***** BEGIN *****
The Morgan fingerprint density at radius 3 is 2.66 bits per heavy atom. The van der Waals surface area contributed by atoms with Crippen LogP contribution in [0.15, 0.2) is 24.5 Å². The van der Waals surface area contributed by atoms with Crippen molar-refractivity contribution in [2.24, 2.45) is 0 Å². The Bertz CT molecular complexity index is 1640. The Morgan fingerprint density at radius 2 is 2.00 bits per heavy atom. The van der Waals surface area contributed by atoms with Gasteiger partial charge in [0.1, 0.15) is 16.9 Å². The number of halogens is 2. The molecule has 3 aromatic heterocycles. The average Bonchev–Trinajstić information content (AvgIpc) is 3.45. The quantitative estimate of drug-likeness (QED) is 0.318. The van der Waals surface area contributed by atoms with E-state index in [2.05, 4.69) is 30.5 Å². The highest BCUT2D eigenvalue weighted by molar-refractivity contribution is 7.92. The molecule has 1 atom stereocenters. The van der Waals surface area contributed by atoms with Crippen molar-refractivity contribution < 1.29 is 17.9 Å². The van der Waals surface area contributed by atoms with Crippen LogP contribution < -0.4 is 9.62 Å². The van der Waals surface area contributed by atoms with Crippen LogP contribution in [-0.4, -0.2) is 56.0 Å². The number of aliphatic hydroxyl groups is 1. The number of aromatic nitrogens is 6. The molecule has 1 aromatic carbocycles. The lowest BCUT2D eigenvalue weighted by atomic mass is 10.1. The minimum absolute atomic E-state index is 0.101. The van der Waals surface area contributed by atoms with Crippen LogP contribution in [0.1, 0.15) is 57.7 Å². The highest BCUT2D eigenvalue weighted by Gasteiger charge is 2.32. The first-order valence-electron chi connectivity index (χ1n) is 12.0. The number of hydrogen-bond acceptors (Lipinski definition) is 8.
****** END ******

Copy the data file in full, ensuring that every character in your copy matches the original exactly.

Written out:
The Morgan fingerprint density at radius 3 is 2.66 bits per heavy atom. The van der Waals surface area contributed by atoms with Crippen LogP contribution in [0.15, 0.2) is 24.5 Å². The van der Waals surface area contributed by atoms with Crippen molar-refractivity contribution in [2.24, 2.45) is 0 Å². The Bertz CT molecular complexity index is 1640. The Morgan fingerprint density at radius 2 is 2.00 bits per heavy atom. The van der Waals surface area contributed by atoms with Gasteiger partial charge in [0.1, 0.15) is 16.9 Å². The number of halogens is 2. The molecule has 3 aromatic heterocycles. The average Bonchev–Trinajstić information content (AvgIpc) is 3.45. The quantitative estimate of drug-likeness (QED) is 0.318. The van der Waals surface area contributed by atoms with E-state index in [2.05, 4.69) is 30.5 Å². The highest BCUT2D eigenvalue weighted by molar-refractivity contribution is 7.92. The molecule has 1 atom stereocenters. The van der Waals surface area contributed by atoms with Crippen molar-refractivity contribution < 1.29 is 17.9 Å². The van der Waals surface area contributed by atoms with Crippen LogP contribution < -0.4 is 9.62 Å². The van der Waals surface area contributed by atoms with Crippen LogP contribution in [-0.4, -0.2) is 56.0 Å². The number of aliphatic hydroxyl groups is 1. The number of aromatic nitrogens is 6. The molecule has 1 aromatic carbocycles. The lowest BCUT2D eigenvalue weighted by atomic mass is 10.1. The minimum absolute atomic E-state index is 0.101. The van der Waals surface area contributed by atoms with Crippen LogP contribution in [0.1, 0.15) is 57.7 Å². The highest BCUT2D eigenvalue weighted by Gasteiger charge is 2.32. The first-order valence-electron chi connectivity index (χ1n) is 12.0. The number of hydrogen-bond acceptors (Lipinski definition) is 8.